After the establishment of their newly found independence, the Poles marched eastward into Belarus and Ukraine, which inevitably led to confrontations with the Red Army which was extending its communist revolution westward. Lenin, thought that by invading Poland and approaching the capital respectively, would lead Polish Communists alongside the working classes “into revolution and welcome the Red Army as liberators, a pattern to be followed in Germany and beyond.” He viewed Poland as a “Red Bridge” that would help achieve his goal. In August 1920, the Battle of Warsaw took place, and was marked by the Polish people’s triumph over the Red Army that had to undertake a humiliating defeat. In what would later be remembered in history as the ‘Miracle on Vistula’, Lenin was forced to accept his defeat and retrocede a “large tract of territory whose population was in no way Polish”. Eventually, a peace treaty was signed between the two belligerent states in early 1921 (the Treaty of Riga). “The Polish state that emerged from the Treaty of Riga included 27 million people and nearly 400,000 square kilometers, making it the sixth-largest in Europe” (see figure 3). Furthermore, similar to the Ukrainian population inside Poland, the Belarusians also had to face the forced Polonization installed by Josef Pilsudski.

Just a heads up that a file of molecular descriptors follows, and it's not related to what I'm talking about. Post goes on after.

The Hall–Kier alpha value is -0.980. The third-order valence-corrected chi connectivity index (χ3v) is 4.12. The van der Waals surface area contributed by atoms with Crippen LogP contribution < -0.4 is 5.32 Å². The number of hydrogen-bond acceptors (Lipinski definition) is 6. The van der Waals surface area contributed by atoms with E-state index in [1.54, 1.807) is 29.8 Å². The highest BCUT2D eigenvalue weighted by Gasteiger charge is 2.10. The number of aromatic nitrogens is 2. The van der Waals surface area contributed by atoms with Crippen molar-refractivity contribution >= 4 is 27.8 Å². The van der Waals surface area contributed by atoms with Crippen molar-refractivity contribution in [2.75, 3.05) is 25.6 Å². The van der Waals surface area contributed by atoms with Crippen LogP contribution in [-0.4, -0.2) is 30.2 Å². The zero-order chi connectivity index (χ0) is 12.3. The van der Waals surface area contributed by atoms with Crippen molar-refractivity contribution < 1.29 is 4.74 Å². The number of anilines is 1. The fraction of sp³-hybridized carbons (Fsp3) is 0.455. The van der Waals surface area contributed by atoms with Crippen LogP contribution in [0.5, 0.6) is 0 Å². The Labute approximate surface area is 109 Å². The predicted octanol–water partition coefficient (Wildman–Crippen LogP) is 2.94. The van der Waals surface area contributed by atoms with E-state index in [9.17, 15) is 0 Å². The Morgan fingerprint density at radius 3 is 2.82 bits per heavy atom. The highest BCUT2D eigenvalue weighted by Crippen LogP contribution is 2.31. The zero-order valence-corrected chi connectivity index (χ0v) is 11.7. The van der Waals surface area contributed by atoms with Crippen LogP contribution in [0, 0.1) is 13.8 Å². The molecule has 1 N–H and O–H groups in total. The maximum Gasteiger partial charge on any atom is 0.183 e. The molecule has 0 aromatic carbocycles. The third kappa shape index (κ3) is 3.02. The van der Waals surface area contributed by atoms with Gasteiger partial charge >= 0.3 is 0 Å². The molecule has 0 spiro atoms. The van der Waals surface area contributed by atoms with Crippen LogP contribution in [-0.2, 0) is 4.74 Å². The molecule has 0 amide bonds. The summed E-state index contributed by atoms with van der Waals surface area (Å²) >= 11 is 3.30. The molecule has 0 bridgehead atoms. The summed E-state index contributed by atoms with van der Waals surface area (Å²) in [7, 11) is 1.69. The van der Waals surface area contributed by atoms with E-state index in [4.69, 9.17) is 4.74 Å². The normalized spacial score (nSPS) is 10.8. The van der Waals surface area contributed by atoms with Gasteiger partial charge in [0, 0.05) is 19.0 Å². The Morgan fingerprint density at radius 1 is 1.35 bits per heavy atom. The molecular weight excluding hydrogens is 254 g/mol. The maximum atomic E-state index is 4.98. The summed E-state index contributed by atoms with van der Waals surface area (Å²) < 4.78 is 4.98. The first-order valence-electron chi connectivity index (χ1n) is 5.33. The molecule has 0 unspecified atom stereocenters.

After 123 years of foreign domination under three empires, the foundation of the new state would soon prove to be a challenging task. It didn’t help that the creation of the Second Polish Republic had been perceived with disdain and overall antipathy by the world-class politicians and leaders. For instance, historian and theoretician Norman Davies shares with the reader the quotes of the likes of Adolf Hitler, who disregarded Poland of its national, historical, or cultural background, as well as viewed the state as a result of the bloodshed of German soldiers. On the other side of the political spectrum, Joseph Stalin also disregarded the Second Republic’s status as a state, whereas Molotov quoted it ‘the monstruous bastard of the Peace of Versailles’.